How we’ll remember …
Greece 1, Russia 0 – As our ultimate reminder these three game mini-tournaments can be quite unpredictable. Russia finished with the best goal difference in Group A, a small bit of evidence to confirm suspicions that they were the group’s best team. Of course, there is one very big piece of contradictory evidence: their third place standing. Greece goes through in second after an unimpressive yet opportunistic round robin.
Czech Republic 1, Poland 0 – As a game where the intensity never matched the stakes. You wouldn’t have known both teams needed a win to advance. From the 30th minute forward, the Czech were the better side, with their 72nd minute counter attack sending them through as unlikely group winners.
Team of the Day
G: Michalis Sifakis, Greece
LB: David Limbersky, Czech Republic
CB: Kyriakos Papadopoulos, Greece
CB: Michal Kadlec, Czech Republic
RB: Theodor Gebre Selassie, Czech Republic
DM: Tomas Hubschman, Czech Republic
M: Giorgos Karagounis, Greece
M: Kostas Katsouranis, Greece
LW: Vaclav Pilar, Czech Republic
RW: Jakub Blaszczykoswki, Poland
F: Robert Lewandowski, Poland
Subs: Tomas Sivok, Czech Republic, Roman Shirokov, Russia; Petr Jiracek, Czech Republic
Three lessons to take home
1. Embrace the randomness of the three-game mini tournament – We all know about the any give day principle. In international soccer, it’s promoted from principle to rule. Any team can beat another, especially when they get the first goal. One errant header (Sergei Ingashevich), one point of clairvoyant opportunism (Giorgos Karagounis), and you’ve got enough to get through.
Don’t let that diminish what Greece accomplished today, knocking Russia off their perch and advancing to the quarterfinals. In the opening minutes, Kostas Katsouranis’s redirection onto goal served notice. Greece weren’t just going to sit back and hope. They were taking hope into their own hands.
We see results like these all the time during league seasons and, after picking our jaws up off the floor, move on realizing these things happen. It’s only one game in a long campaign.
In these tournaments that are major final group stages, these results are one-offs, but the implications loom large within the context of a three-game season.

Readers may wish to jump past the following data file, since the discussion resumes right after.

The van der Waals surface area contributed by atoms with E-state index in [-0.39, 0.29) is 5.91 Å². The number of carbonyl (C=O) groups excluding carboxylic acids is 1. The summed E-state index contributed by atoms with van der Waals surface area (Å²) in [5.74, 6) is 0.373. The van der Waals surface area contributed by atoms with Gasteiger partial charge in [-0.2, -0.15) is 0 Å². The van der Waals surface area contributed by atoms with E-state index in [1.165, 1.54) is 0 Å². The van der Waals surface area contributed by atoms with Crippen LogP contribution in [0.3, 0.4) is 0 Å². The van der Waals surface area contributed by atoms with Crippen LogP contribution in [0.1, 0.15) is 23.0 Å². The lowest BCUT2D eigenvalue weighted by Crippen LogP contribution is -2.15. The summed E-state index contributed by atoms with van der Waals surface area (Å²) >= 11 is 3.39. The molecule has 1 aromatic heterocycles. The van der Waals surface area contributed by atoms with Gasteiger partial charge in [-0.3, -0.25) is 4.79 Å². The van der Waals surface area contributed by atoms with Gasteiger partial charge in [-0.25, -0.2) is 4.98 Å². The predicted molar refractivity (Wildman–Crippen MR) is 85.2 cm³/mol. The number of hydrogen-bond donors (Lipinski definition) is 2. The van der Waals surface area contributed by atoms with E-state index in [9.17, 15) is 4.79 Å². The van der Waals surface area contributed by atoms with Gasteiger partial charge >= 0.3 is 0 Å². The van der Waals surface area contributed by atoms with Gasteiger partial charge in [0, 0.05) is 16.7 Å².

Russia are the Seattle Sounders. Or Arsenal. They’ve just lost to the Columbus Crew. Or Wigan Athletic. It’s surprising and they should have done better, but it’s hardly the biggest upset we’ve ever seen. In fact, these things happen.
And if they happen to you in a three-team tournament, you’re probably sunk.
2. ‘Best’ and ‘most deserving’ are two different things – Are Russia better than Greece? Probably, but these tournaments aren’t about finding out which teams’ best, no matter of the cliches have inadvertently packaged them as such. They’re about winning, and thankfully, the best team doesn’t always win. To suggest otherwise would mean we have a lot of explaining to do about the non-2004 history of Greek soccer.
It works the other way, too. Following this sport would be boring if the best team always won, but it would be disingenuous if we assumed the winner was always the best team. It’s better to recognize that over two hours on Saturday, Greece did what it took to win the game. They managed the circumstances of the match better, and while that doesn’t necessarily make them empirically better, it does make them more deserving of moving on.
And there’s no doubt: Greece is more deserving. Nothing about Russia’s performance said “we deserve to be in the final eight.” Greece played to the occasion while Russia played as if they were owed a win just by showing up.
The effort Giorgos Karagounis put forth on that goal? Effort that was match by his teammates for 90 minutes? No doubt Greece deserve their place in the quarters.
3. Don’t take people’s picks too seriously – It’s a spot number expected them to claim. Almost everybody had Greece going out at this stage of the tournament. Does that mean those prognosticators were idiots? Not any more so than it meant Greece wouldn’t make the quarterfinals.
Every site (including ours) offer predictions. They’re a lot of fun, but the best way to ruin that fun is to take them too seriously. After today, does anybody need to be reminded about sports’ beautiful variability?
Not that anybody wants to get picks wrong, but part of the charm behind Greece’s upset lies in those bad predictions. There is an against the odds subtext to their performance that undoubtedly enhances it. How do those odds come about? Predictions.
Discard predictions if you must. You’re also throwing out part of what makes Greece special.
ProSoccerTalk is doing its best to keep you up to date on what’s going on in Poland and Ukraine. Check out the site’s Euro 2012 page and look at the site’s previews, predictions, and coverage of all the events defining UEFA’s championship.